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In a UML class diagram, if a class has 5 private attributes that need to be mutable and readable, the UML gets pretty ugly with 10 get/set methods even without any of the class' interesting functionality:

Bloated

Ugliness aside, I feel like the UML should focus on the class' more interesting functionality. Am I correct?

Is there some standard shortcut for denoting or implying getters and setters for private attributes?

  • 1
    If you don't want to model the not-interesting functionality then you can just get rid of the getters/setters altogether and model the properties as simple attributes. Fill only the upper attributes compartment and leave the operations compartment empty. In some languages (e.g. C#, Delphi) the getters/setters are almost invisible to the programmer anyway. I feel that you should not transfer any responsibility to UML ("Object Management Group (OMG) is a not-for-profit technology standards consortium...") and focus on the responsibility at your side of the keyboard. Am I correct? – xmojmr Jan 25 '15 at 18:58
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You are correct: there is no need to include the (noise of) "boilerplate" signatures of standard setters and getters in a class model. Unfortunately, UML does not define a standard notation for implying getters and setters for private attributes. So, you'd have to use your own convention. For instance, you could include a general explanation (that all private properties have getters and setters, while private read-only properties have only getters) as a UML Comment, shown as a rectangle with the upper right corner bent (also called a “note symbol”) attached to the diagram.

If you prefer to make the getter/setter convention more explicit for the properties concerned, then create your own stereotypes (e.g., «get/set» and «get») to be used for categorizing these private properties, as shown in the following diagram:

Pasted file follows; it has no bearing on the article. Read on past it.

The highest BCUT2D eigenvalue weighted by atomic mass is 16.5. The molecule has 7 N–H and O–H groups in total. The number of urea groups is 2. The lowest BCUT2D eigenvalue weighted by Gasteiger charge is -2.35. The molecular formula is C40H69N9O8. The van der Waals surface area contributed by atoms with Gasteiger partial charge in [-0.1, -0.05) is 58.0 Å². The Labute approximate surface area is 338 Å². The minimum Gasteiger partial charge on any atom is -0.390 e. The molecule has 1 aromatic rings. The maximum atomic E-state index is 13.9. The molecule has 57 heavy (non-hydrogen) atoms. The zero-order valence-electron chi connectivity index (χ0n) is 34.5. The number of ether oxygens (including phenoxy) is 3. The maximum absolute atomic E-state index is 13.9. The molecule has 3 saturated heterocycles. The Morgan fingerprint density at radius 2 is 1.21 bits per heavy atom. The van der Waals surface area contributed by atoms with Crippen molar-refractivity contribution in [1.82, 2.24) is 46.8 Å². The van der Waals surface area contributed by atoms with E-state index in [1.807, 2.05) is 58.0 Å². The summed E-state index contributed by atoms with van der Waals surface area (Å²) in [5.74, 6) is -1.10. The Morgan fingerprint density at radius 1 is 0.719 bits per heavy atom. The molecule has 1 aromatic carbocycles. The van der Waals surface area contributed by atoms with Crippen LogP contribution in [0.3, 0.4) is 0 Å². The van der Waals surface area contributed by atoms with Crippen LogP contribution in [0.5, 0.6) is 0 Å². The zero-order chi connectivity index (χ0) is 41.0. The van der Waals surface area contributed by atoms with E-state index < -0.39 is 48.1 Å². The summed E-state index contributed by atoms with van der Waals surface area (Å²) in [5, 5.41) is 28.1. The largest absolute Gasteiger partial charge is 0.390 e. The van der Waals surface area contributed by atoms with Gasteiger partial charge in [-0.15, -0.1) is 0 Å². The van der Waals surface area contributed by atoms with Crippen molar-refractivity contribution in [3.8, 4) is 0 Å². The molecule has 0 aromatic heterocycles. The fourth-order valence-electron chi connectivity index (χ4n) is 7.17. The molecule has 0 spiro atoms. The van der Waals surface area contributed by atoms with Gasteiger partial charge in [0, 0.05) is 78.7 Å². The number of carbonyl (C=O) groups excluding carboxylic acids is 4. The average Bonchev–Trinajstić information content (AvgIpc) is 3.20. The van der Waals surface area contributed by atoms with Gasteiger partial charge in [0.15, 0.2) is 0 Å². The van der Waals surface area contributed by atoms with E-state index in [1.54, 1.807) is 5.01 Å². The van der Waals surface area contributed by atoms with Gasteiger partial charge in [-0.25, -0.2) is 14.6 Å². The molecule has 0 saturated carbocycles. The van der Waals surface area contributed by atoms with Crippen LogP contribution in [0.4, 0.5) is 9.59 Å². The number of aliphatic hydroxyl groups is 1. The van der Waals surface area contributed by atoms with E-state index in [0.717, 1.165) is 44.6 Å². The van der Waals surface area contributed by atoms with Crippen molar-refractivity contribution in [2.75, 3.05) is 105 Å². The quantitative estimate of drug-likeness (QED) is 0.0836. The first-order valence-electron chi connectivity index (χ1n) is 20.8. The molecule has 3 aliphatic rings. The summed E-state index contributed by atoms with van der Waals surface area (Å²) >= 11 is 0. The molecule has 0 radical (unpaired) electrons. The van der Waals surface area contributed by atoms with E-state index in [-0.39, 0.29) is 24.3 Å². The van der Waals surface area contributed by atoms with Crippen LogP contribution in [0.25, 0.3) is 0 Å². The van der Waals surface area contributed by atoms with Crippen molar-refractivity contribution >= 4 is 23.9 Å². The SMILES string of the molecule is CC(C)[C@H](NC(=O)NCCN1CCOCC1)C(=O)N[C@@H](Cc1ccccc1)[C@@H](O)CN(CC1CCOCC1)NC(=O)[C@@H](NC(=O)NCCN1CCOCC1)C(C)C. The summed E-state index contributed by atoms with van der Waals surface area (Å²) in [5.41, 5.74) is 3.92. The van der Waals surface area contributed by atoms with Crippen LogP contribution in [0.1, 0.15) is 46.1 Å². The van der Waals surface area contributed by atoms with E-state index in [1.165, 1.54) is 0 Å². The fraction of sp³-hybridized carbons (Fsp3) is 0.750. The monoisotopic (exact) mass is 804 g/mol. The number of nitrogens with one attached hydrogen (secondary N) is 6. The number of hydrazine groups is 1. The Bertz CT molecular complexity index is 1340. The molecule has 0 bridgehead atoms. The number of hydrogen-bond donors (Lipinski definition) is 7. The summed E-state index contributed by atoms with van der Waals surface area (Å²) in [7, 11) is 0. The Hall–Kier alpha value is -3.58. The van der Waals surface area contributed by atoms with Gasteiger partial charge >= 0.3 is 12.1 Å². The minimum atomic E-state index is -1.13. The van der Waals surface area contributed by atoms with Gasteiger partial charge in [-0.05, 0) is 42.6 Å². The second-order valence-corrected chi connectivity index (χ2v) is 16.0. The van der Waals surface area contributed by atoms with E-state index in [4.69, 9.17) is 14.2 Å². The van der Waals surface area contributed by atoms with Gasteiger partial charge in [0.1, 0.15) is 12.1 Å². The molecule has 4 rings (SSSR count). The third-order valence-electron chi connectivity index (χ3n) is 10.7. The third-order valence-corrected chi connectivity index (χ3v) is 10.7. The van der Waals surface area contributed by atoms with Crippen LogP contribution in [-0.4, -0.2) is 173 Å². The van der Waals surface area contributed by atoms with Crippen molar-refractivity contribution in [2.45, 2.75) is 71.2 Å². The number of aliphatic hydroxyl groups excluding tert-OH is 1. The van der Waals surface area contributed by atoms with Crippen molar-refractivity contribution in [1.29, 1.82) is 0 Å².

Class with get/set attribute stereotypes

I'm also using this for describing/documenting the implicit getters and setters of ECMAScript 6 classes.

  • nice idea, that should be part of uml 3.0(?) :) – Martin Pfeffer Jan 31 '17 at 19:55
  • Great idea, still think it can be improved by agreeing on an even simpler symbol or notation for readable and mutable this is quite explicit and readable but a bit verbose for my taste – LeedMx Jan 2 at 19:28
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UML does not define getter setter operations. Get and Set method are used in programming languages to realize attribute definition. For example, readonly attribute will have getter method only in implementation code. if attribute is defined as calculated, getter method is usually used in code to implement calculation, and setter can be leaved out, because calculated attributes are usually readonly. Visibility of attribute is usually moved to visibility to getter and setter methods in code as well. It does not make sense to define geter and setter methods in code for attributes defined read write and not calculated.

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